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I know that in most programming scenarios, the preference is for empty collections to null collections when there are 0 elements. However, most languages that consume JSON (like JavaScript) will treat empty lists/objects as true and null ones as false. For example this would be both true and an object in JavaScript:

    "items_in_stock": {"widgets":10, "gadgets": 5}

But this is also true:

    "items_in_stock": {}

And this is false:

    "items_in_stock": null

Is there a convention on empty objects/lists for JSON? And what about for numbers, booleans, and strings?

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related: Should JSON include null values – Bergi Jun 20 '12 at 21:46
related question not answered here: how does JSON treat empty strings. And additionally, will a zero-length string for a non-string object be treated as a null? – tdugan Oct 19 '15 at 15:29
up vote 29 down vote accepted

It is good programming practice to return an empty array if the expected return type is an array. This makes sure that the receiver of the json can treat the value as an array immediately and does not first has to check if it is null. It's the same way with empty objects ({}). Strings, Booleans and integers do not have an 'empty' form, so there it is okay to use null values.

Don't take my word for it. In Joshua Blochs excellent book "Effective Java" he describes some very good generic programming practices (often applicable to other programming langages as well). Returning empty collections instead of nulls is one of them. Here's a link to that part of his book:

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In JavaScript would you check if (items_in_stock == null) or would you check if (items_in_stock)? Do JavaScript developers prefer not to use the "truthy/falsey" features of the language? – rzrelyea Apr 20 '12 at 16:38
Most people use it a lot. Personally I try to avoid using truthy / falsy code, although it does have its benefits (less code). It can lead to hard to track bugs. For instance: Many people set default values for their function params like this : function func(a) { a = a || ''; ... }. When a is undefined, null, 0, -1, '', false or NaN it will get the value '', which can or cannot be what you intended (mostly you want only undefined or null). This can lead to strange behavior. Many people use it though because its convenient. – koenpeters Apr 21 '12 at 15:16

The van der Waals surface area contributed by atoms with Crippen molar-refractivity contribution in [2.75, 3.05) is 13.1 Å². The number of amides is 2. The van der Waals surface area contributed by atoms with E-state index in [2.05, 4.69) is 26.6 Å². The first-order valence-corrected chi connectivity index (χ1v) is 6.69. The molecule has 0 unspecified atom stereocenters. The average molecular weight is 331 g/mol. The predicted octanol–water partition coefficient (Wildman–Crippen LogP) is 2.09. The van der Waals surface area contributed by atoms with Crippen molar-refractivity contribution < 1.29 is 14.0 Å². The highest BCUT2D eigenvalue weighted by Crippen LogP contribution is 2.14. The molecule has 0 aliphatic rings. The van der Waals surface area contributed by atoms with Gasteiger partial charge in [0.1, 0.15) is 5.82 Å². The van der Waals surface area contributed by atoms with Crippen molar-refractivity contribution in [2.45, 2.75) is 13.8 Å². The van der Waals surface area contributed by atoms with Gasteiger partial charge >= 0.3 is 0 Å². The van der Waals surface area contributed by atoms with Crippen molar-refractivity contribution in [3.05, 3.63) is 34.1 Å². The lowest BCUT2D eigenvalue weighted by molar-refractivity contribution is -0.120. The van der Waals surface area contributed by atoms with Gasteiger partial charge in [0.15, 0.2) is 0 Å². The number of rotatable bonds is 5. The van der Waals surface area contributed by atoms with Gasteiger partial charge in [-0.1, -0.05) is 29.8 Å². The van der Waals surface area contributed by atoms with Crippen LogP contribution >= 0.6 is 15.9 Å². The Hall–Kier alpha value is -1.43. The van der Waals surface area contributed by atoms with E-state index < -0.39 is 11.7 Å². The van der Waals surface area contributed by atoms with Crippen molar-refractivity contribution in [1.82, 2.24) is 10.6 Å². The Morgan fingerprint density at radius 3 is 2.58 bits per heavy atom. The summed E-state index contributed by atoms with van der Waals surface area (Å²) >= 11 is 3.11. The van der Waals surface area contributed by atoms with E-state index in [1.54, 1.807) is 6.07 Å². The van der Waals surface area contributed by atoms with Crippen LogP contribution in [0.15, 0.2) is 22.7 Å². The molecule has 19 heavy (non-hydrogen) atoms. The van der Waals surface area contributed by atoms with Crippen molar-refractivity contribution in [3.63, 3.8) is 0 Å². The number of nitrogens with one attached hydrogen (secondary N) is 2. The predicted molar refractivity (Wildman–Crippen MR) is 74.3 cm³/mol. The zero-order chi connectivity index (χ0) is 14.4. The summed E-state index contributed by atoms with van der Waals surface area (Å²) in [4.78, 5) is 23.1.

I don't suppose you have any documentation links to back that up? I'm trying to convince an API developer of this same thing, but it's an uphill battle. – MikeyWard Apr 10 '13 at 15:04
Yes, In Joshua Blochs excellent book "Effective Java" he describes some very good generic programming practices. Returning empty collections instead of nulls is one of them. Here's a link to that part of his book:… – koenpeters Jul 23 '13 at 10:25
Empty string "" is allowed: Clearly the syntax diagram shows the nothing path from leading to closing quote. – Wheezil Oct 3 '14 at 14:35

"JSON has a special value called null which can be set on any type of data including arrays, objects, number and boolean types."

"The JSON empty concept applies for arrays and objects...Data object does not have a concept of empty lists. Hence, no action is taken on the data object for those properties."

Here is my source.

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The source you reference shows how to use both nulls and empty objects/arrays. Maybe I'm not reading it correctly but it doesn't seem to suggest one over the other. And it doesn't address how JavaScript consumption of the JSON influences the choice. – rzrelyea Mar 8 '12 at 15:38
What about empty string. we've been seeing issues where JSON treats empty string (zero length string) as a null (empty field). – tdugan Oct 19 '15 at 15:28

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